Safe, Compliant Carriers Well-Positioned to Take Advantage of Current Market

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DOT Safety Regulation Update Fast-Fax™
Week of June 20, 2011
Foley Services Your Single Source for DOT Compliance

The freight market currently favors carriers. Will your CSA scores help or hurt you during carrier contract negotiations?

A quick glance at freight indices, such as the Market Demand Index (MDI) and the Shippers’ Condition Index (SCI), shows that motor carriers continue to have the upper hand when it comes to negotiating with shippers. That’s good news for safe, reliable carriers, who are well-positioned to take advantage of the favorable market conditions. For the most part, carriers with high scores in one of more of CSA’s BASICs will be out of luck.

The MDI Advantage

For most of 2011, the Market Demand Index (MDI) has strongly favored carriers over shippers. In recent weeks, MDI has climbed back up to 14.56. Earlier this year — at the height of produce season — MDI peaked at 15.62, and then fell to below 12 before beginning a second upward climb in late May.

To understand the leverage an MDI of over 14 provides trucking companies, consider that the market equilibrium resides at an MDI of 7.0. Shippers take control when MDI dips below 7.0, and carriers have the upper hand when MDI is above 7.0. All in all, 2011 has been a good year for reliable carriers with solid CSA scores.

SCI Shows Temporary Improvement for Shippers

The Shippers’ Condition Index (SCI), another indicator of the freight market, shows short-term improvements for shippers. According to report publisher FTR Associates, the June SCI was -5.4, up from -11.4 in May. With SCI, any reading above zero suggests a favorable shipping environment. The improved SCI is being tied to a general slowdown in freight demand growth as well as delays in new Federal regulations for carriers.

The break for shippers won’t last, according to FTR. An improving economy combined with a tighter regulatory environment will push the index further down the SCI’s negative scale. Shipping costs are expected to increase through the balance of the year and into 2012. Carriers who are able to withstand the current regulatory and economic challenges should be able to capitalize on the shippers’ challenges.

Position Your Company for Success

Unfortunately, not all carriers are in a position to benefit from shippers’ woes. In fact, the high MDI can be traced to a few factors that many trucking companies are struggling to overcome — rising diesel prices and FMCSA’s Compliance, Safety, Accountability Measurement System. In particular, many carriers who had no problem landing jobs during the SafeStat era, have found themselves ineligible for work because one or more of their CSA rankings are above cut-off levels established by shippers and brokers.

Carriers should be aware that CSA cut-off levels established by shippers are often well below FMCSA’s published intervention thresholds (see below). To be eligible for work and the most competitive contracts, carriers should maintain CSA scores well below the following levels: 65% in the Unsafe Driving, Fatigued Driving (Hours-of-Service) and Crash Indicator categories, and 80% in the Driver Fitness, Controlled Substances/Alcohol, Vehicle Maintenance, Cargo-Related categories.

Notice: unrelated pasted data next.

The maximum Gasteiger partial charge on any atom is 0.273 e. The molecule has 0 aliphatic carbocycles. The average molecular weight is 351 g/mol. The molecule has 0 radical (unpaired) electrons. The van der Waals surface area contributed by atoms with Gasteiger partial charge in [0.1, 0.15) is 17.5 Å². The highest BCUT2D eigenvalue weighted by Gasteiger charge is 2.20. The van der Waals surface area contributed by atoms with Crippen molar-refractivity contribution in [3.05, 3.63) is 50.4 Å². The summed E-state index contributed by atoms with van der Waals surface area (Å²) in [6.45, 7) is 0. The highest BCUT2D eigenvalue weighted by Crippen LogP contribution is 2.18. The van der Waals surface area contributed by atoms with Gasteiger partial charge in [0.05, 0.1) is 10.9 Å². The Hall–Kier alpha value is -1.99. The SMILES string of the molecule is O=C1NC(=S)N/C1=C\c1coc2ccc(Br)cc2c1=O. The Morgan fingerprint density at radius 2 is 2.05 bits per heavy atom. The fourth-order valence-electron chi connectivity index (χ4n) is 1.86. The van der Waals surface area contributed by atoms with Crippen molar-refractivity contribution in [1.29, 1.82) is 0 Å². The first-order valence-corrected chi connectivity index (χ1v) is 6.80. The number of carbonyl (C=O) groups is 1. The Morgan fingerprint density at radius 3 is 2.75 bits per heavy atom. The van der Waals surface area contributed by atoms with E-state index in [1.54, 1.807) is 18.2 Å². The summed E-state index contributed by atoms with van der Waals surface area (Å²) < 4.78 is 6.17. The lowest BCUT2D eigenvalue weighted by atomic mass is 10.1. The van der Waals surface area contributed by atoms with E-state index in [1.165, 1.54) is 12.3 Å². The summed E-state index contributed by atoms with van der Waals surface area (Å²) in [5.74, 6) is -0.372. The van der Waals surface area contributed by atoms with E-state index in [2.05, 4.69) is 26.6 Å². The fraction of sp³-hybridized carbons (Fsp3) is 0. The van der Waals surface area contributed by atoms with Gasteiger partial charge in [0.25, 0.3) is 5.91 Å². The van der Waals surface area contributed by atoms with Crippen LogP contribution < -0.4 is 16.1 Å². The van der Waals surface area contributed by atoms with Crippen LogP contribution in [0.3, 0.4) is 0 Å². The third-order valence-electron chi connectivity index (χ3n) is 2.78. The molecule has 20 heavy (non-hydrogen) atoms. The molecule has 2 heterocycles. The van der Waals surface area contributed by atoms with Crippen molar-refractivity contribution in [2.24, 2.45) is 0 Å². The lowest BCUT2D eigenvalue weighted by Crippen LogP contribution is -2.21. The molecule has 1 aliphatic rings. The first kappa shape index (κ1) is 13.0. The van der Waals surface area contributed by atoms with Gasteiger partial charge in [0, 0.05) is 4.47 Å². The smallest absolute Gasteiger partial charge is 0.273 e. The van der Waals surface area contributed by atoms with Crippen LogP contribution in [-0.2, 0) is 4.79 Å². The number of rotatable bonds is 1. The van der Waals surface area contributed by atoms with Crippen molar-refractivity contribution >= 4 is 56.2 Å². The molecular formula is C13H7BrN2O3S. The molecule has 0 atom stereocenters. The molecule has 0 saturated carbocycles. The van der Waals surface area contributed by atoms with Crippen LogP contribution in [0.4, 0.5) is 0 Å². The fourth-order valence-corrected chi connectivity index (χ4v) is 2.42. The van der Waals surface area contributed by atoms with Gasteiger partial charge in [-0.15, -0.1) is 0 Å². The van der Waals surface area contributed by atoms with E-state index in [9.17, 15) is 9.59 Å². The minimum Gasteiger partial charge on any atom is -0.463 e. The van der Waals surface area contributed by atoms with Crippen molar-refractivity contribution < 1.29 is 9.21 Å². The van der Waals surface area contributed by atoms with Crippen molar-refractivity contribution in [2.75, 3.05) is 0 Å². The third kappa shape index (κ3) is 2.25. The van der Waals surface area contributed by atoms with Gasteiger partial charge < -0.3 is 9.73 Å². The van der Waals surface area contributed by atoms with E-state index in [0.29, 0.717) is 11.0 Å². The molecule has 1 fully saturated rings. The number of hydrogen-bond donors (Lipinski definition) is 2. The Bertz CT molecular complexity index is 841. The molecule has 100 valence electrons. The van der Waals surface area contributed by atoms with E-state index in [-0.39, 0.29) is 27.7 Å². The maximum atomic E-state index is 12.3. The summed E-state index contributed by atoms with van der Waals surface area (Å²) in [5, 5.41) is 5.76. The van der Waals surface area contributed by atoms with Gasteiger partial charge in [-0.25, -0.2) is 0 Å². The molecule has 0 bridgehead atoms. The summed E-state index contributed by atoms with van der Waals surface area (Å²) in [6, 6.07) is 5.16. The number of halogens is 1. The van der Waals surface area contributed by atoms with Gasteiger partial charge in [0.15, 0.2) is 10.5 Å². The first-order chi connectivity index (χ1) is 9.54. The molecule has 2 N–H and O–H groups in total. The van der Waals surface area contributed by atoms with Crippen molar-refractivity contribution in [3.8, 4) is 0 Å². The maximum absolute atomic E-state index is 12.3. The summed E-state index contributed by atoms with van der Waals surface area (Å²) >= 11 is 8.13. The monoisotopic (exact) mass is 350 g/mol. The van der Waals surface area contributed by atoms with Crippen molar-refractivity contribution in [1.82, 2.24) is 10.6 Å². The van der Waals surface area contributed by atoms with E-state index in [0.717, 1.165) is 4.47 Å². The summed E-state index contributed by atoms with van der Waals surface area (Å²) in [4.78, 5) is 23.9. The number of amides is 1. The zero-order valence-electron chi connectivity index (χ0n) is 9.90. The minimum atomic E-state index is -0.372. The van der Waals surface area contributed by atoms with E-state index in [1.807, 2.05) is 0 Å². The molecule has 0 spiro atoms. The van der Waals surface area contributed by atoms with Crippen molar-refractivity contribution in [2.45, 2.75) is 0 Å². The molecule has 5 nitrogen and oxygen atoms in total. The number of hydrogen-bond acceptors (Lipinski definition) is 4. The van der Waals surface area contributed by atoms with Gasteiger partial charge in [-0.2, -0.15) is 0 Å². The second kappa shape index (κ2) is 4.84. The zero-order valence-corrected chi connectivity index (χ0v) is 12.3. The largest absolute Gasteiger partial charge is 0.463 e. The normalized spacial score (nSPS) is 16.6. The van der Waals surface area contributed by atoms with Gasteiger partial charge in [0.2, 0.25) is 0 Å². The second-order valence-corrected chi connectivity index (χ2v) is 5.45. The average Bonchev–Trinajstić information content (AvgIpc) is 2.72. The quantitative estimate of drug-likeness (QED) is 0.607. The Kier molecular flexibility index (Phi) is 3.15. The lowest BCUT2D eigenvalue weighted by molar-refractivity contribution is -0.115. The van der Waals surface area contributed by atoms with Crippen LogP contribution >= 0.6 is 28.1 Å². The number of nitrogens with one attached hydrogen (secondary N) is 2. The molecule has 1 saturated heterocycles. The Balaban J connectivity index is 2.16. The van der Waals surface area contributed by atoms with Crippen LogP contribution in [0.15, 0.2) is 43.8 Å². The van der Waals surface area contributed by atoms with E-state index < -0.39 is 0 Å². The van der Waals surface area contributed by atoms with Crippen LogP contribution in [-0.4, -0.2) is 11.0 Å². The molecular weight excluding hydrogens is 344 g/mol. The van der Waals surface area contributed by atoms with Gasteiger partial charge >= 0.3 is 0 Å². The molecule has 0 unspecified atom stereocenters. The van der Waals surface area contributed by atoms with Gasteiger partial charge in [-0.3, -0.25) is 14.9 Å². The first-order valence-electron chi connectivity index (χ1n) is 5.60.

Know Where Your Company Stands

So, how does your company rate in this carrier market? Will you be able to take advantage of the favorable MDI? To find out, start by reviewing your CSA rankings. You can access your current report by logging into the CSA Safety Measurement System at You’ll need your DOT number and current P.I.N. to access your full report. Check your scores in each BASIC to ensure that they are well below the thresholds established by your customers, and identify any areas needing improvement. Then take the necessary steps to better your poor scores and maintain and improve upon your good ones.

Improving Your CSA Scores

The Fast-Fax team has devoted quite a bit of ink and paper to helping carriers understand and improve their CSA scores. One of the most practically helpful issues was Fast-Fax #673, which discusses five FMCSA tips for improving CSA scores. Topics covered include:

  1. Understand Your Requirements
  2. Evaluate Your Safety Management
  3. Check and Update Your MCS-150
  4. Review Data, Request Corrections
  5. Educate At All Levels of Your Company

To request a copy of Fast-Fax #673, send an email to This email address is being protected from spambots. You need JavaScript enabled to view it.. For additional help improving your CSA scores, call a Foley Compliance Specialist at 1-800-253-5506, ext. 0869 for a free CSA consultation. More information about CSA is available at

Transportation Ticker

FMCSA Seeks Congressional Help. Last week FMCSA Administrator Anne Ferro reached out to Congress for help in her agency’s ongoing battle against unsafe motor coach operators. During a June 13th House hearing on Improving Bus Safety on our Nation’s Highways, Ferro requested enhancements to her agency’s authority that would allow it to:

  • Conduct enroute bus inspections; not just at points of origin and destination;